The State Water Resources Board has told the City of Sonoma to cut its use by 28%; the Valley of the Moon water District by 24%. Given the current drought, these target cutbacks make sense; there’s only so much water and it must be conserved. But here’s the rub: both the City of Sonoma Water Agency and the VOM Water Agency need to make a profit and now both will see the sales of their only product drop by a huge amount.
Water agencies need to make profit because they have bills to pay: employees with salaries and benefits, suppliers of water and equipment for transporting it, storage facilities, maintenance and replacement costs, earth-moving equipment, mandated studies and testing…the list goes on. And when a business has bills to pay, it’s ultimately its customers who provide the profits to pay them. That’s business, and herein lays the problem.
Water itself, as is true of air, is basically free. It falls from the sky and accumulates above and underground – at least it used to. Sucked, drained, pulled and pumped, water is a “common pool resource” and its ownership is land-based; if one owns land with water running over or under it, that water is generally removable. Until recently adopted drought-related regulations, no requirements provided that well water extraction be monitored or reported, and these regulations will not even be in full effect until 2042.
Because public water agencies have organized their operations using a business model, profits are an intrinsic element of their operating formula, but in our valley the water agency customers built into this model are almost entirely residential and/or urban commercial users. When agency profits go down water rates have to go up to make up for the lost revenues and thus customers can expect to get hit hard in the wallet for being good water savers.
Those who sink wells and pump water from underground procure their own water. Once a well is sunk and working, well-owners can use as much water as they like, and they do. Thus, though our water agencies are locked into a revenue model which hits individual residential and urban users with fees, well-based residential users and agriculture drawing from the common water pool resource is financially off the hook.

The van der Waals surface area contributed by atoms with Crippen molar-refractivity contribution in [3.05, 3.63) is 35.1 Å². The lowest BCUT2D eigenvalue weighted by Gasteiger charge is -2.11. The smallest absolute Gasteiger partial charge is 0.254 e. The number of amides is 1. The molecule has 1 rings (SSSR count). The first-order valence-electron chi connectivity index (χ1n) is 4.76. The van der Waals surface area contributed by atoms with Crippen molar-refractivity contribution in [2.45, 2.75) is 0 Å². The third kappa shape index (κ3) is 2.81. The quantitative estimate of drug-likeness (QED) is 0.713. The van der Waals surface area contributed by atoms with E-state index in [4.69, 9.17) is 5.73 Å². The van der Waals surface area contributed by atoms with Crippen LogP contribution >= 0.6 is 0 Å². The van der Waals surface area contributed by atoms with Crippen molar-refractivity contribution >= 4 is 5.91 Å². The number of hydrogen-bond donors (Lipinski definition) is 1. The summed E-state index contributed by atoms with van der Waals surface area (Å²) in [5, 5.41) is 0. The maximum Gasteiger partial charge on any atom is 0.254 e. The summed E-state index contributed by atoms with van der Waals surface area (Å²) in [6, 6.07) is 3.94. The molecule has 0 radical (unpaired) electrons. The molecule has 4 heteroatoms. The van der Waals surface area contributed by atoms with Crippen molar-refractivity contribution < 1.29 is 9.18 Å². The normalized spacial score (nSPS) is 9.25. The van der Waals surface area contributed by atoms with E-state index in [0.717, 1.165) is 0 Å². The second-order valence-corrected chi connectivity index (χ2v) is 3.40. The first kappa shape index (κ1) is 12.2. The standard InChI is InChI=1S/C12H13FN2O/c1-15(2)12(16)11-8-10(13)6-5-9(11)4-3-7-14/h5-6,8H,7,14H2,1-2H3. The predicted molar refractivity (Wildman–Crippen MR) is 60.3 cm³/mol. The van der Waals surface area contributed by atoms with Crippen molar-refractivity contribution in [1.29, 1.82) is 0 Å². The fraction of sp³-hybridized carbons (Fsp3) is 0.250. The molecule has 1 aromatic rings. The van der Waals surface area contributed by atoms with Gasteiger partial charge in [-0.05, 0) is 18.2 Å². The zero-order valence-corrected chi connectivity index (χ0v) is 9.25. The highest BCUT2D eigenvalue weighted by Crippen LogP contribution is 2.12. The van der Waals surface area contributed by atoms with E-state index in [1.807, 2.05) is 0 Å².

Governor Brown wants water agencies to consolidate for improved efficiency, but it’s not enough. The better solution is a single Valley/City agency whose costs of operating are collectively borne by every land owner in the Valley, including well operators, all of whom would be metered. Thus agricultural users would share the effects of depleting the common water pool, and contribute to the costs of supporting the consolidated agency serving the general public and commercial users. This socialized approach spreads the financial burden of maintaining public infrastructure across the entire community rather than limiting that burden just to paying urban “customers” with metered water hook-ups, as it now. It places water use of every type into proper alignment across the board. Water fees can be calculated and added as an assessment to each property tax bill just as sewage treatment and school related fees are added and collected.
Public water agencies should not be operated as standard profit-making businesses, but as lifeline social services owned by the community which equitably spreads the costs of its provision appropriately between ALL users – urban, rural, piped, well-drawn, commercial, residential and agricultural.